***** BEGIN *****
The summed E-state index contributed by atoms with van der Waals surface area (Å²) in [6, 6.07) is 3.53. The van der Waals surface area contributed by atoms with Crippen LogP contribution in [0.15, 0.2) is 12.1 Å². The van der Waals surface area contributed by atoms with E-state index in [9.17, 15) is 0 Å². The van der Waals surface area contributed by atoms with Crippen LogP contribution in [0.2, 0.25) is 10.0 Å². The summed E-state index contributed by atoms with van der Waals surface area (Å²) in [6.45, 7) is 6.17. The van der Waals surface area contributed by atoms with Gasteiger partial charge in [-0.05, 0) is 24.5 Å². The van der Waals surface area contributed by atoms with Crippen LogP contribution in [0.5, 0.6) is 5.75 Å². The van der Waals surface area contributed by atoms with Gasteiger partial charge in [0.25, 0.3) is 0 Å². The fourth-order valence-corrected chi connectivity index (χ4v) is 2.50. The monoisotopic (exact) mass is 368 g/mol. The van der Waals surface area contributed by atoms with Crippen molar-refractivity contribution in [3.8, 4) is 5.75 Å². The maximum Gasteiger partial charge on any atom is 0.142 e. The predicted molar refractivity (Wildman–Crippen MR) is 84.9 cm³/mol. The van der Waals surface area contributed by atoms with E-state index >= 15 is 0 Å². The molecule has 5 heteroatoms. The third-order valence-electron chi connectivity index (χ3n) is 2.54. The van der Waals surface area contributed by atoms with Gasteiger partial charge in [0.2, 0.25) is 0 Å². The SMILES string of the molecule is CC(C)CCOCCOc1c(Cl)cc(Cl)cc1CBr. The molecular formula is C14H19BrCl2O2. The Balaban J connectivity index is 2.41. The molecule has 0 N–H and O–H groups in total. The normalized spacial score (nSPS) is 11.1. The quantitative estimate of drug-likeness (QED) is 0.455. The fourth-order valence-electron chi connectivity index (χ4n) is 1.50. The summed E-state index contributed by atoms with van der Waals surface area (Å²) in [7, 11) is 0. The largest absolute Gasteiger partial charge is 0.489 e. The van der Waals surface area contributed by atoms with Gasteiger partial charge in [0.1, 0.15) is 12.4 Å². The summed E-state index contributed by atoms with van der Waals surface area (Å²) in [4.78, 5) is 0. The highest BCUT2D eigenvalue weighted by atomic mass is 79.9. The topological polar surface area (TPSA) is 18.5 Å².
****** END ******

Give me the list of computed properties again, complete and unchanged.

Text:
The summed E-state index contributed by atoms with van der Waals surface area (Å²) in [6, 6.07) is 3.53. The van der Waals surface area contributed by atoms with Crippen LogP contribution in [0.15, 0.2) is 12.1 Å². The van der Waals surface area contributed by atoms with E-state index in [9.17, 15) is 0 Å². The van der Waals surface area contributed by atoms with Crippen LogP contribution in [0.2, 0.25) is 10.0 Å². The summed E-state index contributed by atoms with van der Waals surface area (Å²) in [6.45, 7) is 6.17. The van der Waals surface area contributed by atoms with Gasteiger partial charge in [-0.05, 0) is 24.5 Å². The van der Waals surface area contributed by atoms with Crippen LogP contribution in [0.5, 0.6) is 5.75 Å². The van der Waals surface area contributed by atoms with Gasteiger partial charge in [0.25, 0.3) is 0 Å². The fourth-order valence-corrected chi connectivity index (χ4v) is 2.50. The monoisotopic (exact) mass is 368 g/mol. The van der Waals surface area contributed by atoms with Crippen molar-refractivity contribution in [3.8, 4) is 5.75 Å². The maximum Gasteiger partial charge on any atom is 0.142 e. The predicted molar refractivity (Wildman–Crippen MR) is 84.9 cm³/mol. The van der Waals surface area contributed by atoms with E-state index >= 15 is 0 Å². The molecule has 5 heteroatoms. The third-order valence-electron chi connectivity index (χ3n) is 2.54. The van der Waals surface area contributed by atoms with Gasteiger partial charge in [0.2, 0.25) is 0 Å². The SMILES string of the molecule is CC(C)CCOCCOc1c(Cl)cc(Cl)cc1CBr. The molecular formula is C14H19BrCl2O2. The Balaban J connectivity index is 2.41. The molecule has 0 N–H and O–H groups in total. The normalized spacial score (nSPS) is 11.1. The quantitative estimate of drug-likeness (QED) is 0.455. The fourth-order valence-electron chi connectivity index (χ4n) is 1.50. The summed E-state index contributed by atoms with van der Waals surface area (Å²) in [7, 11) is 0. The largest absolute Gasteiger partial charge is 0.489 e. The van der Waals surface area contributed by atoms with Gasteiger partial charge in [0.1, 0.15) is 12.4 Å². The summed E-state index contributed by atoms with van der Waals surface area (Å²) in [4.78, 5) is 0. The highest BCUT2D eigenvalue weighted by atomic mass is 79.9. The topological polar surface area (TPSA) is 18.5 Å².